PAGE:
Leadership Coach
McKenzie Management
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Resolutions Going South? Seven Ways to Reboot in 2015.
By Nancy Haller, Ph.D.

It’s officially February, one month since you made those big New Year’s resolutions. How are you doing? It may not surprise you to know that most people fall off the bandwagon by now. If your New Year’s resolutions are going south, the good news is that you’re normal. By February, life starts to intrude on all the positive intentions you felt so strongly about just four weeks ago. The bad news is that only 8% of the population actually sticks to their New Year’s resolutions. So what can you do to get back on track?

First, let’s go back a month and recall those amazing feelings of hope and joy when ringing in 2015…the sense of endless possibilities, the blank canvas each New Year brings. Here’s the problem - your eyes were more influenced by an evening of champagne and teary versions of “Auld Lang Syne.” Now it’s time to be realistic about those goals and how to go about achieving them.

Self-initiated behavior change is difficult. Habit-breaking is a process, not an event. Essentially a resolution is a promise you make to yourself. When you let it go, you feel bad and you get discouraged. People can experience anxiety along with self-criticism and pessimistic forecasting…“What’s the use? I’m always going to be this way!”

Rather than scrap your resolutions, make time to reevaluate and recalculate. Here are seven crucial elements to help you reboot your resolve to improve. 

1. Start small. Typically people take an ‘all-or-nothing’ approach, and when they don’t see immediate results they feel defeated and quit. This dichotomous thinking is self-sabotaging. You have hundreds of things to do and that isn’t going to change. You’re busy. Realize that you just don’t have the time to get it ALL done. Distill your goal into the most poignant issue. And remember, from small acorns big oaks grow.
2. Quantify and set a timeline. By breaking your goal down into its most basic daily requirements, you can take one action every day. “Be more organized” is not a specific goal. It’s akin to advising your patient to “take better care of your teeth.” A noble recommendation, but without any clear direction on how to achieve that goal. Modify ‘be more organized’ into “Spend 5 minutes each day clearing paperwork from my desk.” That is well-defined and do-able!

3. Remind yourself of your goals. “Out of sight, out of mind” – the old saying rings true when it comes to goals. Have a visual cue that keeps you focused on your new behaviors. It can be a simple paper-and-pencil checklist. Or, if you’re high-tech, there are abundant choices of ‘apps’ and computer software programs. The key is to create an easy way to visually display your plan and monitor your progress.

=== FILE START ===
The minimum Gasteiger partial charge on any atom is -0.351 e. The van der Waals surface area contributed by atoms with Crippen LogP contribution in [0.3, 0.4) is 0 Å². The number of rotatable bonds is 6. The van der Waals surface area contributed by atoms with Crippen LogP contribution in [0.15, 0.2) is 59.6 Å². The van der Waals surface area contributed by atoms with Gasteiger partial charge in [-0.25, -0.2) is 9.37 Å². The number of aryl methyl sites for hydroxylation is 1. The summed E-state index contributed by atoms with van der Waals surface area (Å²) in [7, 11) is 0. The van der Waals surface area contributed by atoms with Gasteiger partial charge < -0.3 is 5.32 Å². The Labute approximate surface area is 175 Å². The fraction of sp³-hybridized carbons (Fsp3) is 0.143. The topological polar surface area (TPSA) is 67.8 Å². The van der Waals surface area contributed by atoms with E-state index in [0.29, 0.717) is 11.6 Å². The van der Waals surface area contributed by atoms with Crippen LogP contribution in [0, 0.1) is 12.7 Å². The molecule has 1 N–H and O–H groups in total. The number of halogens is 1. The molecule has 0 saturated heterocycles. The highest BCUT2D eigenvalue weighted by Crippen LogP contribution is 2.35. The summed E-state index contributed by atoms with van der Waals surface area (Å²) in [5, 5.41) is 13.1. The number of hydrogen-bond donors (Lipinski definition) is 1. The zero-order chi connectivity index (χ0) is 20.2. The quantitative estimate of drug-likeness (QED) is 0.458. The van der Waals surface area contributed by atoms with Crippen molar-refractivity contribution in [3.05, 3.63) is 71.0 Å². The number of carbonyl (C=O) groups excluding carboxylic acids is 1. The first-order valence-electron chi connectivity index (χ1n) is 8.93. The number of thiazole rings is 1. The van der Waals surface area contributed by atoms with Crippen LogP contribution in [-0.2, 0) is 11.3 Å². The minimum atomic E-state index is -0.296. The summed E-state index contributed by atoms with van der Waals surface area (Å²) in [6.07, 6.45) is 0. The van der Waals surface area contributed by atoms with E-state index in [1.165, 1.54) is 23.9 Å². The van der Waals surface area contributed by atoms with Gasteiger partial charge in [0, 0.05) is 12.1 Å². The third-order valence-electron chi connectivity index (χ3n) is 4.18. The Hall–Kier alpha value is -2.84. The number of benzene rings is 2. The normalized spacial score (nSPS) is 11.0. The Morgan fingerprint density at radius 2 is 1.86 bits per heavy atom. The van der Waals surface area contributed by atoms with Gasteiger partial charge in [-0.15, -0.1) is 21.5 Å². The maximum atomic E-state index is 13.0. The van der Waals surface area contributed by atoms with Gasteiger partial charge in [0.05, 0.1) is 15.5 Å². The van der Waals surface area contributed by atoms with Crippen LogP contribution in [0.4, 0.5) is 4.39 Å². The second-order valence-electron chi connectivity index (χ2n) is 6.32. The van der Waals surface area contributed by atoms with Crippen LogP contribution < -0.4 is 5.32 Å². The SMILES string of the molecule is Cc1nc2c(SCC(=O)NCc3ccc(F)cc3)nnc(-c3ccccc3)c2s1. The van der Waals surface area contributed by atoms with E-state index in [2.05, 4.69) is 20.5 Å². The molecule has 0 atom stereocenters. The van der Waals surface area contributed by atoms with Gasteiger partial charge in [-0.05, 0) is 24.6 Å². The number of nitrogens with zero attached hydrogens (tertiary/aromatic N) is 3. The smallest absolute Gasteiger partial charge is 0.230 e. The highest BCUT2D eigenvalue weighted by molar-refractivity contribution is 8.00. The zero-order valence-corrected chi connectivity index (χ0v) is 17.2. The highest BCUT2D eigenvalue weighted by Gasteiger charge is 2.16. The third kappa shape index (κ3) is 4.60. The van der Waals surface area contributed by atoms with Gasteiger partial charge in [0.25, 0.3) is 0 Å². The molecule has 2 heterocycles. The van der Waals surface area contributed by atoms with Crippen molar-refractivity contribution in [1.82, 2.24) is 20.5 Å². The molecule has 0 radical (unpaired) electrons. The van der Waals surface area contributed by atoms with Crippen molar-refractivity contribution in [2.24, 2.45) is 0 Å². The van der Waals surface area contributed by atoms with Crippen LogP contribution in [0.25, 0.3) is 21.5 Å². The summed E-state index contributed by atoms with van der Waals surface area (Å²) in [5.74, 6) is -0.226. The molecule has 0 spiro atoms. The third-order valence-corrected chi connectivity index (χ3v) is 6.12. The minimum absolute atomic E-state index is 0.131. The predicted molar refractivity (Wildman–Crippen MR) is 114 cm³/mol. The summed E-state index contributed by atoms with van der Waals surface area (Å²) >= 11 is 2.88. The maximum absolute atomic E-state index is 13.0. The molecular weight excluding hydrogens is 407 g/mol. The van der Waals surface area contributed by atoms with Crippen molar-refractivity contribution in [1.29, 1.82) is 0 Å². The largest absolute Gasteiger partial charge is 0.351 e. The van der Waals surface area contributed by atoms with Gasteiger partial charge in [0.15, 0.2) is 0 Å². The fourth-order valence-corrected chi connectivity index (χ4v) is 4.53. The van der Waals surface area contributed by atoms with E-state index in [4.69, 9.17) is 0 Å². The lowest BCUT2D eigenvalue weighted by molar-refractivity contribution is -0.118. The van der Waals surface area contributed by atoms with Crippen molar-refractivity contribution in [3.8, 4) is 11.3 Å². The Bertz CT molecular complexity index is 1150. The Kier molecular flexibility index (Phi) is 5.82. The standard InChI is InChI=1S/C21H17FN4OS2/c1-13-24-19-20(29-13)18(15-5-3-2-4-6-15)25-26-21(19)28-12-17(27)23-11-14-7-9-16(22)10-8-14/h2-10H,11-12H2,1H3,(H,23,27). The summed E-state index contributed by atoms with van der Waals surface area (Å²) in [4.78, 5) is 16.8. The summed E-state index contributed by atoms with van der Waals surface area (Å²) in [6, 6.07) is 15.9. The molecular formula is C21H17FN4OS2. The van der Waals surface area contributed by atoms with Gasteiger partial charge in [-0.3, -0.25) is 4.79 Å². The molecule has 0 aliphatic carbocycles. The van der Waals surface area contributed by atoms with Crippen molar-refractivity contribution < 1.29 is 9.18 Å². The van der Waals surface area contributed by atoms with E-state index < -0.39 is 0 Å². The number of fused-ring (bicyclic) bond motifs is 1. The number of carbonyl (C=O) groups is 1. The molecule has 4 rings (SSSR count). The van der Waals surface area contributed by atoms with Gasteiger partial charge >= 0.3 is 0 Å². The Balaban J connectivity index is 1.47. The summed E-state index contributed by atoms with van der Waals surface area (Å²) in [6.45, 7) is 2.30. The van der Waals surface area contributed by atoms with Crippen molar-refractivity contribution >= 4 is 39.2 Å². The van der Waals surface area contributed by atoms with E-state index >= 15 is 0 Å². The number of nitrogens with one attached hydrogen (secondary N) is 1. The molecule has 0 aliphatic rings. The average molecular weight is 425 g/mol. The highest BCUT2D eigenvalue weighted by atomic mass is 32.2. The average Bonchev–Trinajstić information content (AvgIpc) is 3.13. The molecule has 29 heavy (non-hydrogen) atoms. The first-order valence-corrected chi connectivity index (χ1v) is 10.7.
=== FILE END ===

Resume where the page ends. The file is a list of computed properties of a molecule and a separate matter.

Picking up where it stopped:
4. Measure with a rearview mirror perspective. An important factor that increases success is to measure what you have achieved. Unfortunately ambitious people always want more, but when you compare your progress against your ultimate goal it’s like chasing the horizon. You never catch it.  Rather than regretting how much you haven’t achieved, take a look back and see how far you’ve come. Progress begets progress.

5. Weather temporary setbacks. Perfection is unattainable. Minor missteps are to be expected and completely normal. Don’t give up completely because you ate a brownie and broke your diet, or skipped the gym for a week because you were busy. Everyone has ups and downs. Be determined. Recover from your mistakes and get back on track.

6. Change one behavior at a time. Don’t get overwhelmed and think that you have to reassess everything in your life. Instead, work toward changing one thing at a time. You learned to walk before you ran. To be successful, focus on one change before the next and remember that habits develop over the course of time. As such, it takes time to replace them with productive behaviors.

7. Ask for support. Accepting help from those who care about you strengthens your resilience. If you are unable to meet your goals on your own, get an accountability partner. This might be a colleague, or perhaps a professional coach.

The bottom line is there’s no better time to reboot than right now. So hit RESTART and get going!

Dr. Haller provides training for leadership effectiveness, interpersonal communication, conflict management, and team building. If you would like to learn more contact her at nhaller@mckenziemgmt.com

Interested in having Dr. Haller speak to your dental society or study club? Click here

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Carol Tekavec, RDH
Hygiene Consultant
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Start Right Now to Stay Busy All Year
By Carol Tekavec RDH